Are the student's difficulties and challenges related to L2 acquisition? That is, are the student's problems related to language, culture, home life, and other environmental factors?
Is the school prepared to evaluate and to administer tests in the students L1, and are these tests NOT culturally biased?
Are the student's disabilities apparent? If not, other factors must be identified and addressed (Echevarria, Vogt, & Short, 2008).
Once the pre-referral process goes forward, a series of interventions will take place. They are as follows:
1.) Record, examine, and understand the student's under-performance in a general (mainstream) education environment.
2.) Consider modifications and accommodations to the classroom.
3.) Identify possible instructional interventions.
4.) Record student's progress after the above three have been either tested or implemented (Echevarria, Vogt, & Short, 2008).
The pre-referral process is meant to filter out and to prevent an inappropriate referral to special education. Again, it is up to both the teacher and the parents to work together in order to determine if educational or behavioral difficulties can be better corrected in a mainstream classroom environment. ESL and ELL learning resources must be implemented if a LEP or ELL student is involved. It is important to note that the referral process will be more streamlined if the student's disability is obvious and more apparent (Down Syndrome or other physical disabilities).
In California, both the referral and the placement of students into special education are based on the "Least Restrictive Environment" directive. That is, "to the maximum extent appropriate, children with disabilities (both physical and/or mental) are (to be) educated with children who are not disabled (LAUSD, 2012)."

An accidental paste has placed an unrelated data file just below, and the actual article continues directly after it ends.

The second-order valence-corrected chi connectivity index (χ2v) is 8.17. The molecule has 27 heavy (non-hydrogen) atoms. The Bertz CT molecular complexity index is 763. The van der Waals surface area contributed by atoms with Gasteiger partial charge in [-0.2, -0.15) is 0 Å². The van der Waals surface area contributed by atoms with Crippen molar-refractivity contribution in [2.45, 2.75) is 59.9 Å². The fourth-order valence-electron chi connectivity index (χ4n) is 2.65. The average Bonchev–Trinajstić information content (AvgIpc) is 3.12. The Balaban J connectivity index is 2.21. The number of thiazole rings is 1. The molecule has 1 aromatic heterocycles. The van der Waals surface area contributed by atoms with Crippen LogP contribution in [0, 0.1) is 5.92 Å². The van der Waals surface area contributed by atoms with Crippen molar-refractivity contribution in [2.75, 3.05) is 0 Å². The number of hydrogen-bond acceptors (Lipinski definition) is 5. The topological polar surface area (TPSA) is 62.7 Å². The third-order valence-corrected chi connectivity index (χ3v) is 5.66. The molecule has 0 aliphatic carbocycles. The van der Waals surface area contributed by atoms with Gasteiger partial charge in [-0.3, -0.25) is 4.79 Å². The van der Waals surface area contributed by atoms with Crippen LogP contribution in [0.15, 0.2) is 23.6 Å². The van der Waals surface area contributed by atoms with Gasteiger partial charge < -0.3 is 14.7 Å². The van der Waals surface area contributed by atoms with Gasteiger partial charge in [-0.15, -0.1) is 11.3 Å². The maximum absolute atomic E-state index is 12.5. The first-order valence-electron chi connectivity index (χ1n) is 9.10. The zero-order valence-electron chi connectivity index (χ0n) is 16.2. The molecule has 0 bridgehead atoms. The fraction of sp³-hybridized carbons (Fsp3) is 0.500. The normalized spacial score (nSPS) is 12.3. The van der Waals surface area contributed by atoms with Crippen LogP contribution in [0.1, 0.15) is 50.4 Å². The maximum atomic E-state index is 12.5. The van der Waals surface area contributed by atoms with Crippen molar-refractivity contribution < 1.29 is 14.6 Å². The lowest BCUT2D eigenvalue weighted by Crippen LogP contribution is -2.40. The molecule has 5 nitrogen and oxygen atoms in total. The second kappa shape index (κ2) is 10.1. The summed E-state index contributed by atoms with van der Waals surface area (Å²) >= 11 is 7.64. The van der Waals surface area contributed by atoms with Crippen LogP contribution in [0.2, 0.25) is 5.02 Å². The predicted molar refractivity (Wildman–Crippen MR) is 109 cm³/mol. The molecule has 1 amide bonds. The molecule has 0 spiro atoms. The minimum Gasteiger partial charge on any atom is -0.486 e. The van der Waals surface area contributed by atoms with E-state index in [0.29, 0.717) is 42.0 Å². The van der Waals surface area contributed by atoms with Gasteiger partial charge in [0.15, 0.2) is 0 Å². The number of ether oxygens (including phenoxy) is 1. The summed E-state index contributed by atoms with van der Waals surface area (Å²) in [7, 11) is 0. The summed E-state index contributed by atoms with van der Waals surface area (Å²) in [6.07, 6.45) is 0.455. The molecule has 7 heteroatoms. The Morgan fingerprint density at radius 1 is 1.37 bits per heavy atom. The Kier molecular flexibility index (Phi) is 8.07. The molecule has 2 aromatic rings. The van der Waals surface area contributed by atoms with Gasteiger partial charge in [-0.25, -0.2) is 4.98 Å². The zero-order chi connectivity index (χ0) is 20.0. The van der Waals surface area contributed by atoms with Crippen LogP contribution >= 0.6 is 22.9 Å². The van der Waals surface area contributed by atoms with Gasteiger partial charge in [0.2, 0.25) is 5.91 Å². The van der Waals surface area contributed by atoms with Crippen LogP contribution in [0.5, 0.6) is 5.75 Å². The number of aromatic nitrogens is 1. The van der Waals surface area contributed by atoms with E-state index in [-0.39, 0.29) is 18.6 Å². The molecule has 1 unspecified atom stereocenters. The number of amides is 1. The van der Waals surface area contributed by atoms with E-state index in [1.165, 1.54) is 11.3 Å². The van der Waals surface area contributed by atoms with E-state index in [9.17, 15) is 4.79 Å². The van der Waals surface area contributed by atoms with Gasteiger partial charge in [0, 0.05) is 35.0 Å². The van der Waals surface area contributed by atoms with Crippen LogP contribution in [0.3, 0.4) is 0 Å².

The referral process can commence from various sources. Personnel from social services, the family, as well as school personnel can instigate an early referral for students between the grades K-3. Again, unless it is otherwise apparent, a thorough pre-assessment will have filtered out an inappropriate referral.
The purpose and the aim of the referral process are to identify specific disabilities and/or learning disorders that would require special education.
School personnel must determine what services are needed. Evaluations for special education include the participation of faculty members from both general and special education. In addition, if a speech impediment exists, a SLP should be included. Likewise, if a hearing problem is suspected, then an audiologist should also participate.
Evaluation of assessments relating to transitional services should occur for students at the high school level.